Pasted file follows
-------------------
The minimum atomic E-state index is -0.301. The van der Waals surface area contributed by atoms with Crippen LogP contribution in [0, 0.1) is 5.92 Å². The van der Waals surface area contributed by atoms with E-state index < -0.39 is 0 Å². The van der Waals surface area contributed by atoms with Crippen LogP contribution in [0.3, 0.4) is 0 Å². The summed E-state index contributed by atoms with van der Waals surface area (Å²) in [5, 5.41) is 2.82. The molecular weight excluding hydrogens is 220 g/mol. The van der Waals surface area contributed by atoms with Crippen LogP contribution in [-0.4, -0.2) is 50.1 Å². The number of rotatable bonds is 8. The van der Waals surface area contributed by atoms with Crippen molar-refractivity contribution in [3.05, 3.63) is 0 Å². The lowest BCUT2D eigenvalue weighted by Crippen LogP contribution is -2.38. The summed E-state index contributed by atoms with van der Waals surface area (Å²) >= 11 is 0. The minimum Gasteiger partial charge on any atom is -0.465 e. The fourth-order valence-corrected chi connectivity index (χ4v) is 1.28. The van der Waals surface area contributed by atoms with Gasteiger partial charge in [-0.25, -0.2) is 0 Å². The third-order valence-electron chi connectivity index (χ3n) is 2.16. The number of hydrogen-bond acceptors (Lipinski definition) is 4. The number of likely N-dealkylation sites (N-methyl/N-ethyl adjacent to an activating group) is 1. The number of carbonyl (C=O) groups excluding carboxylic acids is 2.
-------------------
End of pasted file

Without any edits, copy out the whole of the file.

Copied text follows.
The minimum atomic E-state index is -0.301. The van der Waals surface area contributed by atoms with Crippen LogP contribution in [0, 0.1) is 5.92 Å². The van der Waals surface area contributed by atoms with E-state index < -0.39 is 0 Å². The van der Waals surface area contributed by atoms with Crippen LogP contribution in [0.3, 0.4) is 0 Å². The summed E-state index contributed by atoms with van der Waals surface area (Å²) in [5, 5.41) is 2.82. The molecular weight excluding hydrogens is 220 g/mol. The van der Waals surface area contributed by atoms with Crippen LogP contribution in [-0.4, -0.2) is 50.1 Å². The number of rotatable bonds is 8. The van der Waals surface area contributed by atoms with Crippen molar-refractivity contribution in [3.05, 3.63) is 0 Å². The lowest BCUT2D eigenvalue weighted by Crippen LogP contribution is -2.38. The summed E-state index contributed by atoms with van der Waals surface area (Å²) >= 11 is 0. The minimum Gasteiger partial charge on any atom is -0.465 e. The fourth-order valence-corrected chi connectivity index (χ4v) is 1.28. The van der Waals surface area contributed by atoms with Gasteiger partial charge in [-0.25, -0.2) is 0 Å². The third-order valence-electron chi connectivity index (χ3n) is 2.16. The number of hydrogen-bond acceptors (Lipinski definition) is 4. The number of likely N-dealkylation sites (N-methyl/N-ethyl adjacent to an activating group) is 1. The number of carbonyl (C=O) groups excluding carboxylic acids is 2.